2. NotHopeful says:

    I don't agree with Bob Schaffer's political views, and I certainly did not vote for him in 2008, but he has proven to be a highly effective school leader at Liberty Common School and that institution is doing good work in Larimer County. Schaffer and his team do have some worthy ideas about how to educate kids. You or I may not agree with all of them, but they do deserve to be heard and considered. Some are quite possibly worth imitating.

    Mike Johnston has been an amazing school leader in the past. His ideas, again, may not have universal appeal. But that doesn't mean they shouldn't be voiced in the governor-elect's working group. Besides, you caricature Johnston as being all about punishing teachers. That's not accurate. He has been an articulate voice for improving schools in many other ways, too. 

    Public education is a mess and it's not because there's choice and charters. It's because students and families have no incentive to care about outcomes on the standardized tests, a goodly number of students in some communities – like Denver, Aurora, Adams County, and some rural areas – lack motivation to work hard in school and some parents don't encourage education or emphasize its value, and bureaucracies regard the per-pupil funding as an incentive to keep passing kids along whether they learned what they should have or not because to do otherwise would cost the money that comes with the kid who takes the slot the next year.

    We have terrible incentives in public education, our public education system has no idea what its mission is, and our society has confused age of child with academic progress. We have state academic standards, yes, but they are not consistently applied or taken seriously, and standardized tests cannot possibly give reliable data unless and until all students have a powerful incentive to prepare well and do their best. That has to involve using the test results to determine whether a child moves to the next grade or, at least, to the next level of schooling (elementary to middle to high) and definitely we need a high school competency exam as a prerequisite to graduation.

    Right now most school basically warehouse kids. We also have huge problems with behavior in urban schools. Administrators and district bureaucrats don't like to address behavior because, if a record is kept, they can be held accountable later when the behavior worsens on grounds of having known and done nothing or not having known when they should have known. Moreover, administrators – or, at least, many of them – spend much of their time on paperwork and not so much on dealing directly with students. The bottom line is that it's hard for kids to learn in schools where the culture tolerates behavior problems from the students.

    Visit any neighborhood middle or high school in Denver or Aurora or most of Adams County if you doubt this.

    We need Schaffer's views and Johnston's experience on this panel. We need more opportunities to listen to each other and compromise, not less, and it would be a bad idea to exclude them because their ideas don't square with yours or mine.

    • RepealAndReplace says:

      This is an advisory position so Polis and crew are free to accept or reject as much or as little of Schaffer’s opinions as they wish to.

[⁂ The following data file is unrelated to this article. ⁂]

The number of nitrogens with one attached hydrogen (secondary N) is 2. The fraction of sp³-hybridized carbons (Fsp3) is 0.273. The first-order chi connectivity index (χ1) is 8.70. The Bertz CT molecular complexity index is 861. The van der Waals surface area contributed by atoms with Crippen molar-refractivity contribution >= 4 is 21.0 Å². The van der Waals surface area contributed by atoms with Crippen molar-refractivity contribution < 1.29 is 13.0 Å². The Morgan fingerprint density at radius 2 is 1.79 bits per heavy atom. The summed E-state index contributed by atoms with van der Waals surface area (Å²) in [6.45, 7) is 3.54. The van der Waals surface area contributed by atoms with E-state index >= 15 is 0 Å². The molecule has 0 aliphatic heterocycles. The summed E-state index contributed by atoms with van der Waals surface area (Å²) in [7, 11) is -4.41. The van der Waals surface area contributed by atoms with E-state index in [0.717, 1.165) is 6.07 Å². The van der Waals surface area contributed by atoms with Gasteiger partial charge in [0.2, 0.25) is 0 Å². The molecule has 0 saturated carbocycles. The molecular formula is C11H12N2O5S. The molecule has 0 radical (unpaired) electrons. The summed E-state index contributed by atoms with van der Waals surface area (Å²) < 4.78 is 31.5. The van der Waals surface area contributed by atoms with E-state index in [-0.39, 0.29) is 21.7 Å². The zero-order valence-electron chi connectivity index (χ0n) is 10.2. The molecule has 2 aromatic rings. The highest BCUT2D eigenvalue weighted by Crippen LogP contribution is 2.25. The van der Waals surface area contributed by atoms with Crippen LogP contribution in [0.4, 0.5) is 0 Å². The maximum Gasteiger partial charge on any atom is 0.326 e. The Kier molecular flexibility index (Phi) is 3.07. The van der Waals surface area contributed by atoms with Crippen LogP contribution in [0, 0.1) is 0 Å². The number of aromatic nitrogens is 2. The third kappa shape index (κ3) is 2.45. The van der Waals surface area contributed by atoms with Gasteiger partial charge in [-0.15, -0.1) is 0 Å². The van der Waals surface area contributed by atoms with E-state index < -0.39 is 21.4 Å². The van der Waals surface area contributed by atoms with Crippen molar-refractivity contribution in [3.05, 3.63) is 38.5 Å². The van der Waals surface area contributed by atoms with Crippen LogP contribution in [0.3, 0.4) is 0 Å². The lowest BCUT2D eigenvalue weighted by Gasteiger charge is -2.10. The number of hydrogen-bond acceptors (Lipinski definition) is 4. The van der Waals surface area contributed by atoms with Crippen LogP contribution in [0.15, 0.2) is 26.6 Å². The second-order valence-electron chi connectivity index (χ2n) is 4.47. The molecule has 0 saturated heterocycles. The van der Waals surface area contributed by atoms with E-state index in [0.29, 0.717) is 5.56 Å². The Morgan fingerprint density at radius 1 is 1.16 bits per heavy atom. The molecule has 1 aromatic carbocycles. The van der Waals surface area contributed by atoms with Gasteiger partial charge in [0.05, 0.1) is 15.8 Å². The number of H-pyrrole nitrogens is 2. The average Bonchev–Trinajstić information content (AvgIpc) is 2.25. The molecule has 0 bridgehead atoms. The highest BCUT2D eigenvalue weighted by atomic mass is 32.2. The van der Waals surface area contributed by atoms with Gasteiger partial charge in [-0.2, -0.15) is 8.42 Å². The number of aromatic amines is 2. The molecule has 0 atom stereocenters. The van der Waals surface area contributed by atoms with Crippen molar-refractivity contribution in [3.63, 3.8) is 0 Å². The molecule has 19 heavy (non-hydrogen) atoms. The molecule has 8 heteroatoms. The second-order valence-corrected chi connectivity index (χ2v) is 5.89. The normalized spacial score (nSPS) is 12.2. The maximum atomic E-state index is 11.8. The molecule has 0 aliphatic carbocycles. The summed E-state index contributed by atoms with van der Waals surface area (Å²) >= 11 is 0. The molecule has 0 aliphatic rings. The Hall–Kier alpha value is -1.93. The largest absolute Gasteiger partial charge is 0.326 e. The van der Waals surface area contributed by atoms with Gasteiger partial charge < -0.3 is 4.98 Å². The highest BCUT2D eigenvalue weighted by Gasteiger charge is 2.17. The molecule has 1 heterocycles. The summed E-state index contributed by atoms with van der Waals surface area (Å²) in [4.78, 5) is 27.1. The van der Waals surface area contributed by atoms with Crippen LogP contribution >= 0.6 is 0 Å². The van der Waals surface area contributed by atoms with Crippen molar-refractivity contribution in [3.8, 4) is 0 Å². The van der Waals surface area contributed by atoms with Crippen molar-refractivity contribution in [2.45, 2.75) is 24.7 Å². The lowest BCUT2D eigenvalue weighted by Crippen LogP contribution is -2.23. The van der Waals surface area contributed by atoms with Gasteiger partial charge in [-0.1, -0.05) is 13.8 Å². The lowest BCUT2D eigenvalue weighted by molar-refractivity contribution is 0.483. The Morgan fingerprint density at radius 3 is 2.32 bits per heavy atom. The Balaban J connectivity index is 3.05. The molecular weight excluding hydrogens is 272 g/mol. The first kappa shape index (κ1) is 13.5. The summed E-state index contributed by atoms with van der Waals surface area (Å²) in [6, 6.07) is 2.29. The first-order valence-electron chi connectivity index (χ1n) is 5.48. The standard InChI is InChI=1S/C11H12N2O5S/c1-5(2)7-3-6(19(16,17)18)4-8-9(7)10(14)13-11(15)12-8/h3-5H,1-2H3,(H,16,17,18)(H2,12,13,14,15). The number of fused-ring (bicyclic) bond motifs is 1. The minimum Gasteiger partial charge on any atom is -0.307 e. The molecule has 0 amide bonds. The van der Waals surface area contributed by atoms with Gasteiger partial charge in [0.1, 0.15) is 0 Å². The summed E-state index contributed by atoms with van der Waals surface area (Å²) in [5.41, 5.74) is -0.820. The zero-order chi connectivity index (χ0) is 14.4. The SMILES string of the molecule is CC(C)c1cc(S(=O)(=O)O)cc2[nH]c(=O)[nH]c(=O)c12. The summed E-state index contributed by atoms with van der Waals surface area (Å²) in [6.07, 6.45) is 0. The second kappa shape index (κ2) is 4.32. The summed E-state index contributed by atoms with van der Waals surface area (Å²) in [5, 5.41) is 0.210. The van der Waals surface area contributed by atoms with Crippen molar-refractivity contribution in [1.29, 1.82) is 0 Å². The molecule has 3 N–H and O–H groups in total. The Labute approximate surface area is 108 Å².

I certainly have never voted for Schaffer and it is extremely unlikely that I ever would but Polis is entitle to hear from anyone he wishes before making policy decisions.

      Remember, even the broken clock is right twice each day.

    • OpenSpace says:

      One problem is there is no one on the education transition team who works in the trenches of public education today, either at the K-12 level or in community college or higher ed. Where are the teachers who can talk about the lack of resources, overwhelming mandates, the overuse and reliance on standardized tests (and the huge amount of time they take away from instructional time), stupid directives that treat kids like widgets and teachers like robots, etc etc

      The media and others keep referring to charter and voucher advocates as "reformers" when they generally just call for stripping public money out of public schools and giving it to private, for profit actors. The folks in the public schools have ideas for reforms too but no one listens to them — case in point, the Polis transition team.

      • Meiner49er says:

        Gotta agree with your last paragraph, Open. What's most interesting to me is the way this transition committee perpetuates old debates that could have been easily resolved by appointing some of the leaders from Mesa 51, Greeley West, St. Vrain, or Thompson.

        There are good things happening in public schools like these, but this committee won't likely be a forum for that. Instead, it is likely to just make a wedge issue out of education in order to drive the full-day kindergarten promise. Not a bad tactic, mind  you, but a tactic nonetheless.

  3. davebarnes says:

    "first real controversy"
    How about we ask the "man in the street" what s/he thinks about this issue?

    • Pseudonymous says:

      Don't even need to go that far.  This is who Polis is.  He supported 191, the bill Johnston is "hated" for– in fact, he tried to make it law at the federal level.  He's long been aligned with DFER.  He's a "reformer."  It wasn't enough for me not to vote for him, but folks like me who don't like charter schools shouldn't be surprised by anything they read here; that’s the guy we picked.